If you want your streams to look good, you need high-quality streaming software. Software that lacks the features you need or is difficult to use tanks your stream performance. With so many options available to streamers today, however, picking the right streaming tools can be tough.

Two popular streaming solutions that many streamers rely on are Streamlabs (formerly known as Streamlabs OBS or SLOBS) and StreamElements. In this comparison guide, we’ll see how these two stack up against each other, covering features, user interfaces, performance, and more.

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What is Streamlabs?

Streamlabs is a go-to streaming solution for many live streamers, especially beginners. With an easy-to-use interface and presets full of features, Streamlabs appeals to more than just entry-level content creators, however. Streamlabs started in 2014 as TwitchAlerts, a tool for adding visual alerts to your stream on Twitch, but it has since expanded its functionality. Streamlabs is a version of OBS Studio, the original broadcasting software. You can use it to stream on Twitch, YouTube, Facebook, and a few other major platforms. To use Streamlabs, you have to download the software on your computer, so it uses your CPU’s resources to run your stream.

Main features of Streamlabs

  • App store to unlock more features: Streamlabs offers apps and themes to send custom notifications, auto-send tweets, play music, and more. You need a Prime subscription to access most of these features.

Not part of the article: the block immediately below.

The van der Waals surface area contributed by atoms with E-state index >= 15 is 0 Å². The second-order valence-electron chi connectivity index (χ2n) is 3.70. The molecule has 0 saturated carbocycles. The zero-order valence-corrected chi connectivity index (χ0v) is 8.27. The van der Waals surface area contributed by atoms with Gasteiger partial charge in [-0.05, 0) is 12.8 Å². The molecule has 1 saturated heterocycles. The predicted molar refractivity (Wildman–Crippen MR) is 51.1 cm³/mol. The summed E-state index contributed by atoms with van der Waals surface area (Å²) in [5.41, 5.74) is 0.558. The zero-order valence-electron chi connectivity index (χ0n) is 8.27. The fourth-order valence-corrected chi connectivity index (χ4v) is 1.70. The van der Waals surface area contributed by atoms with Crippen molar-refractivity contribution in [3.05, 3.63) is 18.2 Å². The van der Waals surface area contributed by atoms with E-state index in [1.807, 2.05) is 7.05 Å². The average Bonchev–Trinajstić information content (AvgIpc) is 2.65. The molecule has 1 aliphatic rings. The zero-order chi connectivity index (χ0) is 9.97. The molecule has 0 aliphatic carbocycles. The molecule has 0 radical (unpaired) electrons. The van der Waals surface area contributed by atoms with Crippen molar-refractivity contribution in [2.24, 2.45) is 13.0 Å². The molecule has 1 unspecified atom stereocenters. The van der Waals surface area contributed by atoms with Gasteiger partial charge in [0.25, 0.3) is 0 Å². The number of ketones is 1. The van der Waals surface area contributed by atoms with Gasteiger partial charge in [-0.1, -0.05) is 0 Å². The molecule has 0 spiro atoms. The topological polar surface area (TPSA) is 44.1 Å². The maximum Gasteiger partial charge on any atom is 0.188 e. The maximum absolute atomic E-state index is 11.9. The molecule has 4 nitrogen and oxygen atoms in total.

• Twitch chatbot: You can download a cloud-based chat client using Streamlabs that works on both Twitch and YouTube.
  • Integrated loyalty programs and donation options: Streamlabs lets you run loyalty programs for viewers from within the software, plus provides customized donation links.
  • Multistreaming: Streamlabs lets you go live on YouTube, Twitch, Facebook, and two custom RTMP destinations simultaneously.
  • Video preview and editor: Streamlabs has a video editor to let you set up your stream’s scenes and preview them before going live.
  • Video recording: Use Streamlabs to go live or record videos.
  • Mobile app: By downloading the Streamlabs app on your phone, you can access all of your Streamlabs Desktop functionality, essentially turning it into a stream deck. The Streamlabs mobile app also lets you do mobile live streaming.

Pros

  • Free to download
  • Free, pre-built stream overlays
  • Create a merch store
  • Quick setup process
  • Customizable alerts
  • Variety of donation payment options
  • OBS built in

Cons

  • Some features require Prime subscription plan
  • Impacts CPU usage heavily
  • Some merch store options only available for Prime customers

What is StreamElements?

StreamElements is a cloud-based live streaming tool that integrates with top streaming platforms. While StreamElements isn’t quite as popular as Streamlabs, it does have some loyal users. The two streaming tools have many similar features and offer content creators similar services. One key distinction, however, is that StreamElements is not a live streaming studio, but a platform that hosts and saves your streaming layouts in the cloud. You cannot go live from your StreamElements dashboard. But you can save all your assets, like overlays and layouts, in the cloud and then plug them into broadcasting software such as OBS Studio.

Main features of StreamElements

  • Alerts and overlays: StreamElements is well known for its free overlays and alerts that you can use on Twitch, Trovo, YouTube, and Facebook Gaming. The overlay editor lets you make them your own as well.
  • Chatbot: The StreamElements chatbot includes spam protection and moderation tools that integrate with the loyalty system.